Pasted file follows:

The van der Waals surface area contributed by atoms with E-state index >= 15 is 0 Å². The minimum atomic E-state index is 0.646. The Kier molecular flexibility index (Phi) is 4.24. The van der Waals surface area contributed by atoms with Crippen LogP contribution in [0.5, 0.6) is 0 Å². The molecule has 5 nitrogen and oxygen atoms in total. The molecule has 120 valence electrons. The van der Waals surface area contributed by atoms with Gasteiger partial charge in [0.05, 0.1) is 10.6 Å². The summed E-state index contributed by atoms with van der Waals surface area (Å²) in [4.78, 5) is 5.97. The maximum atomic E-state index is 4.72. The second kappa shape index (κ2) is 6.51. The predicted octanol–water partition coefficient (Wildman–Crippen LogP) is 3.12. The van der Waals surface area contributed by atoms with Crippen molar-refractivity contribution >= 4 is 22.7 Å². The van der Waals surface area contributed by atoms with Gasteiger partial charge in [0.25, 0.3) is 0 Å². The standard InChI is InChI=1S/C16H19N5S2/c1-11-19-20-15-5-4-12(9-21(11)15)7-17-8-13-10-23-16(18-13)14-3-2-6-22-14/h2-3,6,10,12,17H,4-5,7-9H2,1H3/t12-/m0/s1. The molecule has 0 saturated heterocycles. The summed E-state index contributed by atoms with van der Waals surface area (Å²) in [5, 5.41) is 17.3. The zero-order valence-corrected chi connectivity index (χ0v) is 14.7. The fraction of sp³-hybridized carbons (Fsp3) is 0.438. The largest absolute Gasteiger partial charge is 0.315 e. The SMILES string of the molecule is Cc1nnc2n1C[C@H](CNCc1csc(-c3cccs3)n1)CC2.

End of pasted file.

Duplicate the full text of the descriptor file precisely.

The van der Waals surface area contributed by atoms with E-state index >= 15 is 0 Å². The minimum atomic E-state index is 0.646. The Kier molecular flexibility index (Phi) is 4.24. The van der Waals surface area contributed by atoms with Crippen LogP contribution in [0.5, 0.6) is 0 Å². The molecule has 5 nitrogen and oxygen atoms in total. The molecule has 120 valence electrons. The van der Waals surface area contributed by atoms with Gasteiger partial charge in [0.05, 0.1) is 10.6 Å². The summed E-state index contributed by atoms with van der Waals surface area (Å²) in [4.78, 5) is 5.97. The maximum atomic E-state index is 4.72. The second kappa shape index (κ2) is 6.51. The predicted octanol–water partition coefficient (Wildman–Crippen LogP) is 3.12. The van der Waals surface area contributed by atoms with Crippen molar-refractivity contribution >= 4 is 22.7 Å². The van der Waals surface area contributed by atoms with Gasteiger partial charge in [0.25, 0.3) is 0 Å². The standard InChI is InChI=1S/C16H19N5S2/c1-11-19-20-15-5-4-12(9-21(11)15)7-17-8-13-10-23-16(18-13)14-3-2-6-22-14/h2-3,6,10,12,17H,4-5,7-9H2,1H3/t12-/m0/s1. The molecule has 0 saturated heterocycles. The summed E-state index contributed by atoms with van der Waals surface area (Å²) in [5, 5.41) is 17.3. The zero-order valence-corrected chi connectivity index (χ0v) is 14.7. The fraction of sp³-hybridized carbons (Fsp3) is 0.438. The largest absolute Gasteiger partial charge is 0.315 e. The SMILES string of the molecule is Cc1nnc2n1C[C@H](CNCc1csc(-c3cccs3)n1)CC2.